Scottish IPA Effectiveness Awards - The Results

By The Drum, Administrator

June 5, 2003 | 4 min read

Scottish Mutual ad created by Grand Prix winners 1576

One of the most coveted prizes in Scottish advertising was up for grabs last night at the Scottish IPA Effectiveness Awards 2003. Richard Draycott held his breath as host Jeremy Bullmore revealed that 1576 had scooped the Grand Prix for the second time in four years.

“Scottish companies should use Scottish advertising agencies because Scottish agencies are able to deliver. The IPA Effectiveness papers that I saw during the judging were very good, and it wasn’t just down to expenditure, the money that was being spent. There were small budget campaigns in there as well.

“I think the standard of entries demonstrated, at the end of the day, that there are good, strong agencies in Scotland and they should blow their trumpets more.”

That was the conclusion of Kwik-Fit founder and this year’s IPA Effectiveness Awards chairman of the judges, Sir Tom Farmer, as he handed the IPA Effectiveness Grand Prix to a deserving 1576.

To the layperson, an ad or commercial is the bright colourful “thing” you see on the TV, in the paper or on the billboard at the end of your street. But what most people don’t realise is that behind all of the glossy photography and the catchy straplines, there is another world. A world of research, of planning, of testing, of measuring results, of evaluation – a world of effectiveness.

And it was that effectiveness that 250 of Scotland’s leading advertising lights gathered in Edinburgh last night to celebrate at the Sheraton Grand hotel.

The judging of the 20-plus 2,500-word papers was tough, but with a judging panel made up of Kwik-Fit founder and chairman of the judges Sir Tom Farmer, BMP DDB chief strategic officer James Best, IPA president Bruce Haines, Martin Raymond of NHS Health Scotland, chief executive of Food From Britain David McNair, head of marketing support at Abbey National Alan McKenzie, Jim Law of MR UK, Malcolm McMillan of SMG, Richard Bogie of The Scotsman Publications and the retired Tim Hailey little was going to escape their attention.

And so it was that after the judging for the sixth Scottish IPA Effectiveness Awards, 1576’s light shone the brightest as the agency’s managing partner, Mark Gorman, and his creative directors, David Reid and Adrian Jeffery, stepped up to claim the prestigious IPA Effectiveness Grand Prix award.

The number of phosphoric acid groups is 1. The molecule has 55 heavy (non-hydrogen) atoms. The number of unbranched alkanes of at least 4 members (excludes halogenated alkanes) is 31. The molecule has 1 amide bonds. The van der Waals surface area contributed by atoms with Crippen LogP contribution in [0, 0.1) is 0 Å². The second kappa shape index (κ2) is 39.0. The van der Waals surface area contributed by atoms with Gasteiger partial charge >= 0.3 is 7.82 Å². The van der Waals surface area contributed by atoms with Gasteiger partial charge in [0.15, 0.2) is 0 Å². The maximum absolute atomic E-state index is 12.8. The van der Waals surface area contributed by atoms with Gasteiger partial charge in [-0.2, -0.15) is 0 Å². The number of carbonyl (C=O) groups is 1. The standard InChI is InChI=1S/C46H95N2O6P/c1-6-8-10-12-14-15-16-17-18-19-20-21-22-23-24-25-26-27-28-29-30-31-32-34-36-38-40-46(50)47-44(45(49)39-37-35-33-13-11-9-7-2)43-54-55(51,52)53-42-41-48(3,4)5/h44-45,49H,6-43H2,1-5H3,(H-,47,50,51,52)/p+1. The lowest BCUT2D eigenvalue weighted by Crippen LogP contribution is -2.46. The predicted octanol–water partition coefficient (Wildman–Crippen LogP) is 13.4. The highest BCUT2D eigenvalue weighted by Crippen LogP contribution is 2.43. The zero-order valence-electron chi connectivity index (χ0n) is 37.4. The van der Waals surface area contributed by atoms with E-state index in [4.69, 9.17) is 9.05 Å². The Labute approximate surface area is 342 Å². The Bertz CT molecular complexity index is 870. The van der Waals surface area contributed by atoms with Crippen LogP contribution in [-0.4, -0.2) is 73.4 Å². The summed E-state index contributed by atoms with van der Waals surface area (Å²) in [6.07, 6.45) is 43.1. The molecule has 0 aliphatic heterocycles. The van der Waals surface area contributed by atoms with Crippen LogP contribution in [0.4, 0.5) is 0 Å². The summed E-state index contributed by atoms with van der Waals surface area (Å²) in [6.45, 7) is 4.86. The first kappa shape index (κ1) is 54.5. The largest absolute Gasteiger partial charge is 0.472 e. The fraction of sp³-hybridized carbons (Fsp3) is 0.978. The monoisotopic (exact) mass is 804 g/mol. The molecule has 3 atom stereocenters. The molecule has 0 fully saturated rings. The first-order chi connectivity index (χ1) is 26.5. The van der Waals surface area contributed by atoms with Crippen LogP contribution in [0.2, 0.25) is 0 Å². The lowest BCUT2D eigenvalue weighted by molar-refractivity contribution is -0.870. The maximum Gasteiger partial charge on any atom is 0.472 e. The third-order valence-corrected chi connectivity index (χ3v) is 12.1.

The agency, which has recently retained the VisitScotland advertising business, won with its paper for Scottish Mutual.

The paper’s author, Gorman, demonstrated how Scottish Mutual’s initial investment of £600,000 will return 500 times on advertising investment over a 17-month period. The paper also showed how investment in new technology had helped to shift perceptions of the organisation and strengthened relationships with its customer base.

The Scottish Mutual paper also scooped an award in the Best Media Thinking Category for the way in which it highlighted how media thinking and application made a fundamental contribution to the advertising’s effectiveness.

Speaking of 1576’s Grand Prix winner, judge James Best said: “1576’s entry for Scottish Mutual proved beyond any shadow of doubt the substantial contribution advertising has made to this campaign.

“The Scottish IPA Effectiveness Awards celebrate the success stories of the brands that drive the Scottish economy. The papers illustrate the certain and calculable contribution Scottish agencies make on brands and the papers submitted to these awards become part of an important public record of advertising effectiveness.”

Other Gold Award winners on the night included The Union and Feather Brooksbank for, Family and The Media Shop for Scottish Leader, and The Bridge and The Media Shop for Scottish Enterprise’s Modern Apprenticeships.

No doubt all the judges had their own personal favourites amongst the submitted papers, but it was only the chairman, Sir Tom, who got the chance to have his own favourite honoured with his Chairman’s Award.

And Sir Tom opted for Citigate Smarts’ paper for Age Concern Scotland’s Elder Abuse campaign.

He said: “This case demonstrated how, with a budget of only £18,000, Citigate Smarts helped Age Concern Scotland break the silence on elder abuse and bring the plight of older people into the open.

“The campaign utilised shock advertising to drive and generate PR coverage in order to maximise the overall impact and the campaign returned £44,000 worth of media coverage, 400 per cent increase in calls to the helpline and £193,000 worth of funding.”


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